My Friend Jeff
"I said baby, I'm so far away from home, and I miss my baby so, I can't make it by myself, I love you so..." — Tom Waits, "Shore Leave"
I rediscovered two of my favorite records during this pandemic lockdown (we old people still call them "records"). Swordfishtrombones and Rain Dogs by Tom Waits. It's amazing stuff...
I guess I was 25 or 26, living at 307 S. Laurel St. in Richmond's Oregon Hill neighborhood with my best friend Abe Said and Jim Thomson. Oregon Hill was one of those blue collar neighborhoods that was being invaded by young, local musician/artist types. The hill itself overlooked Belle Isle in the middle of the James River, just east of Hollywood Cemetery, where presidents James Monroe and John Tyler are buried.
It was in that cemetery, beside the big pyramid that serves as the Monument to the Confederate War Dead, under the influence of psilocybin that my buddy Fred German declared that I'd be a writer. "Uh huh, sure Fred," I probably said. Fred was part-Native American and liked to make eerie declarations like that from time to time.
But this story is really about my friend Jeff Douglas. Jeff was a Virginia Beach runaway, who showed up in Richmond when he was 15. He was taken in (and probably saved) and nicknamed "Junior" by GWAR founder Dave Brockie.
Jeff was practically a fourth roommate at 307 S. Laurel. We were probably paying $475 a month for that house, which we renamed Java Joe's Safari Coffee Hut (I think John Durham may have even spray-painted a sign) Every morning for a year, a revolving group of natives would gather at our place to drink coffee, smoke pot, listen to Tom Waits, and play rousing games of brig rules Pinochle — a version we learned from an AWOL sailor named Mike.
Jeff (a self-taught drummer) and his band Always August put out a couple records with the infamous SST Records. And he was a great card player and really one of the smartest people I ever knew. We counted cards like true sharks. As a partner, Jeff would berate you if you didn't play a hand right. I'm sure I didn't think of it fondly back then...
Jeff ate cereal all the time, he was, at heart, still a little kid. He was probably 19 when he bought this horrible green Gran Torino. No license, no insurance, he would only drive it around Oregon Hills' 18 square blocks. One day, he got t-boned at an intersection and that Torino crashed through the wall of a street-level house... and pushed an invalid's wheeled bed across the room. No injuries. And for some weird reason, Jeff didn't even get a ticket.
I never understood that, but it was the kind of luck Jeff had...
We Need to Go to Colorado...
It used to snow in Richmond back then. One day, we had a good one — 10 inches maybe. Like most mornings, Jeff showed up at Java Joe's, but we weren't playing Pinochle to Tom Waits that day. No he had a skateboard deck that he'd bolted a couple loops of bicycle inner tube to, you know, to hold his feet on his "snowboard."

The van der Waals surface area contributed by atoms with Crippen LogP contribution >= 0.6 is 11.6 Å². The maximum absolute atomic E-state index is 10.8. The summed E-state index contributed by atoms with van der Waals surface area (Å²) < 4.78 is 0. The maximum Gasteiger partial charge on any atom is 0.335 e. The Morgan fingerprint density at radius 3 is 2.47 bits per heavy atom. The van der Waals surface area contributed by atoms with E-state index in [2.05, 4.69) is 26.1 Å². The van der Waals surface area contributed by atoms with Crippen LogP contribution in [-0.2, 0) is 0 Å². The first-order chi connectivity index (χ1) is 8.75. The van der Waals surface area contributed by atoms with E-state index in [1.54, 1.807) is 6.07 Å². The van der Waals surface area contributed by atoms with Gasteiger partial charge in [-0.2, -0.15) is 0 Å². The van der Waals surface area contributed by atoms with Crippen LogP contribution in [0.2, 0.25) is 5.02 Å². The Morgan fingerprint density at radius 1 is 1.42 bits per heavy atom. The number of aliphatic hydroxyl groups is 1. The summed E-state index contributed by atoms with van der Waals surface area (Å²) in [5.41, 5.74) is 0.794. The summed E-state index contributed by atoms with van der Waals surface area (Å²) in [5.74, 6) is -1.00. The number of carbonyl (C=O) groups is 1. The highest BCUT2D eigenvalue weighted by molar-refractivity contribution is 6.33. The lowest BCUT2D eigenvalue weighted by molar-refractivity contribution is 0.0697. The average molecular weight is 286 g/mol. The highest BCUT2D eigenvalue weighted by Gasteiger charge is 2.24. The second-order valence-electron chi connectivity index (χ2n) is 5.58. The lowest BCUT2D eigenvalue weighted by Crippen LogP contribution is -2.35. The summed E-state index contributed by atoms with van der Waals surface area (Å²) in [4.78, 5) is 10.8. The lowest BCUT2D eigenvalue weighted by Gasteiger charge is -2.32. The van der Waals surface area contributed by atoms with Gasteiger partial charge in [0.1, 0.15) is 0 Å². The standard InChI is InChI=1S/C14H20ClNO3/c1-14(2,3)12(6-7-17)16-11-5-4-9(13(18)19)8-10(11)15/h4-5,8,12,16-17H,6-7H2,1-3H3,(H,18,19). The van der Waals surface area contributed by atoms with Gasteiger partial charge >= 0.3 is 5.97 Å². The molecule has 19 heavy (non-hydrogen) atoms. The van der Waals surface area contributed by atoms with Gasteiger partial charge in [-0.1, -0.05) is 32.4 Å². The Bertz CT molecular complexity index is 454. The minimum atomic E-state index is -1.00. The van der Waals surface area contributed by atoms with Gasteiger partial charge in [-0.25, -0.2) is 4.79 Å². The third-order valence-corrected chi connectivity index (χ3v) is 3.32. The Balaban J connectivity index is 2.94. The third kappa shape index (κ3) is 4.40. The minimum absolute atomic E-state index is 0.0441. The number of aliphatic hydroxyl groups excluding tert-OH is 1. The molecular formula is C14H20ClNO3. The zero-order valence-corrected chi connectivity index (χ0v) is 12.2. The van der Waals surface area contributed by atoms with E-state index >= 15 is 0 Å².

So we ventured across Belvidere Street to the sprawling, hilly grounds of Figgie International's HQ (where the Virginia State Pen once sat and where the true Oregon Hill-ites cheered when the Briley brothers were executed in the late-1970s) to try out Jeff's snowboard.
It didn't work at all. The board didn't have enough area to really surf the top of the snow. It burrowed until the rider just somersaulted forward. But we never questioned the basic concept and decided that more research was needed. So Jeff, Abe, and I vowed that we would move to Colorado that summer...
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And we did. I rode out there with Always August's guitar player's ex-girlfriend Suzanne and her goofy dog Lapis. I rented a $500 a month condo in Fraser, Colorado in September, and Abe and Jeff flew out in November.
I blew out my knee in season two and came limping back to Richmond for surgery and rehab. Jeff loved the mountains and stayed, married, and relocated his middle-school sweetheart to Grand Lake. They had a daughter, who Jeff called Ange after his favorite TV show The Andy Griffith Show.
Jeff lost it all during the financial crisis. And his wife left him for a former boyfriend/Otis elevator repairman in St. Louis she had rediscovered on Facebook (an all-too familiar story). So Jeff had to leave Colorado for St. Louis so he could see Ange.
At least he was a baseball fan. Last time I talked to him a couple years ago, he preached to me about why the DH is an abomination...
Last night, I got a text from Abe. "Somebody got the bread off their bumper." My friend Jeff had passed away in an assisted living facility over the weekend. He wasn't even 50 — maybe 47?
Apparently, he had a stroke some time ago. I don't even know if he was in St. Louis or back "home" in Virginia Beach. I feel like I haven't been a very good friend, and I won't be headed to any funeral or memorial because of this goddamn virus.
I know I'm not the only one out there helplessly grieving a loved one. And I apologize for straying from my usual beat and using this forum to reminisce about good times gone by. That's all I got right now.
Oh, about that bread on the bumper...
And yeah, Tom Waits is growling at me right now: "If you get far enough away, you'll be on your way back home. Well I'm at the station, but I can't get on the train."
Until next time,
A 21-year veteran of the newsletter business, Briton Ryle is the editor of The Wealth Advisory income stock newsletter, with a focus on top-quality dividend growth stocks and REITs. Briton also manages the Real Income Trader advisory service, where his readers take regular cash payouts using a low-risk covered call option strategy. He also contributes a weekly column to the Wealth Daily e-letter. To learn more about Briton, click here.
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